The New Yorker: The Invention of Thanksgiving. “Massacres, myths, and the making of the great November holiday.” By Philip Deloria, a professor of history at Harvard.
“The settlers pressed hard to acquire Indian land through “sales” driven by debt, threat, alliance politics, and violence. They denied the coequal civil and criminal jurisdiction of the alliance, charging Indians under English law and sentencing them to unpayable fines, imprisonment, even executions. They played a constant game of divide and conquer, and they invariably considered Indians their inferiors. Ousamequin’s sons Pumetacom—called King Philip by the English—and Wamsutta began forming a resistance, despite the poor odds. By 1670, the immigrant population had ballooned to sixty or seventy thousand in southern New England—twice the number of Native people.
We falsely remember a Thanksgiving of intercultural harmony. Perhaps we should recall instead how English settlers cheated, abused, killed, and eventually drove Wampanoags into a conflict, known as King Philip’s War, that exploded across the region in 1675 and 1676 and that was one of the most devastating wars in the history of North American settlement. Native soldiers attacked fifty-two towns in New England, destroyed seventeen of them, and killed a substantial portion of the settler population. The region also lost as much as forty per cent of its Native population, who fought on both sides. Confronted by Mohawks to the west, a mixed set of Indian and Colonial foes to the south, and the English to the east, Pumetacom was surrounded on three sides. […]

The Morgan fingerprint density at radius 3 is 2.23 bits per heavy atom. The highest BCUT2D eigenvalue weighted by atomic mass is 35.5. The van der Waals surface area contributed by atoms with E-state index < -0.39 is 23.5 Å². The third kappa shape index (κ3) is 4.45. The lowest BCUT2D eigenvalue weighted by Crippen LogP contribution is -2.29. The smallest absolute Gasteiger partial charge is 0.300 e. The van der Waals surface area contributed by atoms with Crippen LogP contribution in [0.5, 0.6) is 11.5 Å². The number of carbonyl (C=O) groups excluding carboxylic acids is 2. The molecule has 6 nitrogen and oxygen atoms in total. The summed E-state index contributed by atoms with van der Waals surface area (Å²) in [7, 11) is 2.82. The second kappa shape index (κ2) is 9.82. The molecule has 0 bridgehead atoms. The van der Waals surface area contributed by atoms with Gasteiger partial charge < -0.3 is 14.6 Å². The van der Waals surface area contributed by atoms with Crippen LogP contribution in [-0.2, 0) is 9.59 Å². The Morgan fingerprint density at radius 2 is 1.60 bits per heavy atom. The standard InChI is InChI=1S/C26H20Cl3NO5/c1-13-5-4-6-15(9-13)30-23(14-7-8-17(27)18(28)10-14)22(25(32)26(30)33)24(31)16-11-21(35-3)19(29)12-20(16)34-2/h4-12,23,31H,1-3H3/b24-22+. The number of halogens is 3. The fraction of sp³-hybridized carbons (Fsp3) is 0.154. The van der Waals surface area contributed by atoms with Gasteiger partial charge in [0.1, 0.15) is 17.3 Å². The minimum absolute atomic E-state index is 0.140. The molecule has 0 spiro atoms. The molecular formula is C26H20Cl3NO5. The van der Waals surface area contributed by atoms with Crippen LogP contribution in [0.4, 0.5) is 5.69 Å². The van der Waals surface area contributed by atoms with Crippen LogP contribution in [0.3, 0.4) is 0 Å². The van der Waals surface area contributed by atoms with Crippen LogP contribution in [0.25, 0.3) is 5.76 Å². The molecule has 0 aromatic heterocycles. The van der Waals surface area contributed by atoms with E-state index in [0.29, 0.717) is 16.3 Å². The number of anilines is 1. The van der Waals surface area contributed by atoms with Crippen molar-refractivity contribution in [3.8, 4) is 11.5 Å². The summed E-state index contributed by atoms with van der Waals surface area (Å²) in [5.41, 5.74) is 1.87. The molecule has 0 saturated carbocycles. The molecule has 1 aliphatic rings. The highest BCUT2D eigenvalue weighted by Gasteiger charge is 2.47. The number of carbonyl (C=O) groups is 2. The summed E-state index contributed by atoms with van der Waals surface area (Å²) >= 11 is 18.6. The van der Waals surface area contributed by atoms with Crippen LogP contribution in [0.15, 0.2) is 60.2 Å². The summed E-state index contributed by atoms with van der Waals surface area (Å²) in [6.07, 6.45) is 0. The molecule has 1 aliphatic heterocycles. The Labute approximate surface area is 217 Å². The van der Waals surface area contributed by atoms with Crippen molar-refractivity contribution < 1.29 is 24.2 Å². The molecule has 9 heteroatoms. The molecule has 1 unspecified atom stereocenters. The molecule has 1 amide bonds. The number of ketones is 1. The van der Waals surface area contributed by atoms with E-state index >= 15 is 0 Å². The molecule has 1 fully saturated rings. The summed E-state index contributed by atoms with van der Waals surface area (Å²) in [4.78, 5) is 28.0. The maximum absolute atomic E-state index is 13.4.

The Thanksgiving story buries the major cause of King Philip’s War—the relentless seizure of Indian land. It also covers up the consequence. The war split Wampanoags, as well as every other Native group, and ended with indigenous resistance broken, and the colonists giving thanks.
“American Indian” is a political identity, not a racial one, constituted by formal, still living treaties with the United States government and a long series of legal decisions. Today, the Trump Administration would like to deny this history, wrongly categorize Indians as a racial group, and disavow ongoing treaty relationships. Native American tribal governments are actively resisting this latest effort to dismember the past, demanding better and truer Indian histories and an accounting of the obligations that issue from them.”
Link via MetaFilter, from which I shamelessly stole the title.